• No doubt. Power crew repaired the damage. Guy climbed the pole in the wind and used fibreglass stick gripper to fix the 66kV line. Amazing. Morning again. Sunny and 1. Wind is back down. Another day…

    • Here’s a picture I took of the pole just after it caught fire. The light was too intense for the sensor, though and even illuminating the surrounding area with a flash had little effect. If you look carefully you can see the details. Didn’t want to get too close–that was a good thing as it turned out. Thirty seconds after I took this there was the first explosion and one minute later, the second. That de-energized the line and the fire put itself out. http://imgur.com/np7GsQx

  4. jennypellett says:

    We’ve had our first real chilly day today – a stiff wind bringing the temperatures right down past the generous computerised display in my car this morning. No snow yet though – but they keep telling us it’s coming. At least the skies were blue for your walk – that’s always a winning combination in my book – clear skies, crisp days, wrapped up warm then buttered toast on a return. Heaven!

  5. seeker says:

    Thank you for taking us for a walk on a balmy day. Brrrr the wind will do me. I can imagine the waterfalls all crystallized when the weather turns into high minus 12. And those boats, I would want to see an ice breaker in action. Only on TV.

  6. Maurice I love your photo’s and wished I had got to this part of the world on my travels OS. Simply stunning, thanks for sharing them. Maybe one day my dreams of travel will happen again.

  7. wisejourney says:

    Hi Maurice
    I think you are the best person to ask.
    If I was to plan a trip to the area where you live what would you recommend in terms of highlights / best time to visit and best short cruises for wildlife or boat trips… I would love to see whales ! and visit the edge of the world over the Atlantic

    Thank you

    Andrea

    • The first thing I would do is say, “Go for it!” My home is different enough from yours to make it truly interesting but not so different that you will feel out-of-sorts.
      Start with my province’s tourism site. It’s nicely constructed and useful: http://www.newfoundlandlabrador.com/
      Now, as for specific recommendations, here are a few:
      – rent a car for part of it. Things are far dispersed here and taxis and such will be much too expensive. Spend a few days getting used to driving at the right and then go rent. Book one early. They are scarce when tourist season starts.
      – The B and B’s offer the best price/quality match but the hotels rated 4 stars and higher are certainly worth it.
      – Mid to late June is the best time for both Whales and Icebergs. It still might be a bit chilly but it will be worth it. Icebergs and whales do frequent St. John’s so you will not have to go far.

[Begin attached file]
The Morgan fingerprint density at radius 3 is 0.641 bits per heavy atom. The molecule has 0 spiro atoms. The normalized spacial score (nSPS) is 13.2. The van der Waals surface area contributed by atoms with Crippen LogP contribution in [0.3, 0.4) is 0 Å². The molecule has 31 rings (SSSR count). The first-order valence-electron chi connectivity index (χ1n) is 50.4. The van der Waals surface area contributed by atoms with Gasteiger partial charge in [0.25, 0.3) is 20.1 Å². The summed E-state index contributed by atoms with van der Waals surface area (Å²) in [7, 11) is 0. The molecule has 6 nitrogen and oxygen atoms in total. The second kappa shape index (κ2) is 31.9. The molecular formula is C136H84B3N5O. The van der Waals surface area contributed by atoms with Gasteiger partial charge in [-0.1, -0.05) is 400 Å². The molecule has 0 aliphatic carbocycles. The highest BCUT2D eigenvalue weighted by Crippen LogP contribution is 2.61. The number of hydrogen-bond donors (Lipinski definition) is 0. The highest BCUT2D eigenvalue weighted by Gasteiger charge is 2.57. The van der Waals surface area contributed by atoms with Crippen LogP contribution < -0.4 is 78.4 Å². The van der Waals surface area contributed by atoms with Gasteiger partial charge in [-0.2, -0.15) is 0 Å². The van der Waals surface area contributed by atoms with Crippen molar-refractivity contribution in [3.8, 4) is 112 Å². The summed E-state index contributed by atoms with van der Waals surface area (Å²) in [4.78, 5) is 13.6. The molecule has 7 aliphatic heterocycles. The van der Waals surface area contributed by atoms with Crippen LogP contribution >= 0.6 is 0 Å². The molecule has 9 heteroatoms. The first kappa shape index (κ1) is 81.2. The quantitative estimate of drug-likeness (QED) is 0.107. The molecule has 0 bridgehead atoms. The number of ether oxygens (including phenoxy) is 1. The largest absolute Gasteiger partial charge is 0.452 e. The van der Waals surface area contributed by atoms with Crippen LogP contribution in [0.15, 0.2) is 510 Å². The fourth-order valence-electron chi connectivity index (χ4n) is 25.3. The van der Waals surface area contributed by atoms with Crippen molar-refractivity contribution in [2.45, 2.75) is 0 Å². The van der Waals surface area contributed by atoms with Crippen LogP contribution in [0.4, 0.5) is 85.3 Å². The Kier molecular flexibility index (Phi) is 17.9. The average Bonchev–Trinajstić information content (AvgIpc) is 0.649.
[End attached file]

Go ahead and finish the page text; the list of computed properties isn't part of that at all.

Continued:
– Lewisports is still the Iceberg capital. It is a 4.5 hour drive but is worth it. While there, definitely take a side trip out to Fogo. Maybe you’ll even get to meet my cousin Paddy–he’s lots of fun.
      – Gatherall’s and O’Brien’s boat tours are both great. I have used bith and find them just fine. A trip is around $50 CDN and lasts 2.5-3 hours or so.
      – Gatherall’s and O’briens and close to St. John’s on what we call the “Southern Shore”. Makes no sense because it actually faces east. It’s more Irish than Ireland and the accent is much more pronounced. Worth a trip!
      – also there, in Ferryland you’ll find the remnants of Lord Baltimore’s (Calvert) settlement. Worth it.
      – In more or less the opposite direction, about 1 hours drive away you’l find John’s Guy’s colony, the oldest European colony in North America. Worth it.
      And last–make sure you look me up!

      • wisejourney says:

        sos so helpful !

        What is the best airport to fly into from Europe for connection to St john

        Thanks so much

        • Be careful! There are two cities, reasonably close to one another with similar names.
          St. John is a city in New Brunswick, mainland Canada.
          St. John’s is my home, the capital of Newfoundland Labrador. It has its own airport, located no more than about 10 minutes from most of the normal accommodation locales here. There are direct flights from Heathrow via Air Canada. You might also consider hooking through Dublin as Westjet offers great fares from St. John’s to Dublin. That, plus the connecting flight to London may be cheaper.

Comments are Welcome!

Fill in your details below or click an icon to log in:

WordPress.com Logo

You are commenting using your WordPress.com account. Log Out / Change )

Twitter picture

You are commenting using your Twitter account. Log Out / Change )

Facebook photo

You are commenting using your Facebook account. Log Out / Change )

Google+ photo

You are commenting using your Google+ account. Log Out / Change )

Connecting to %s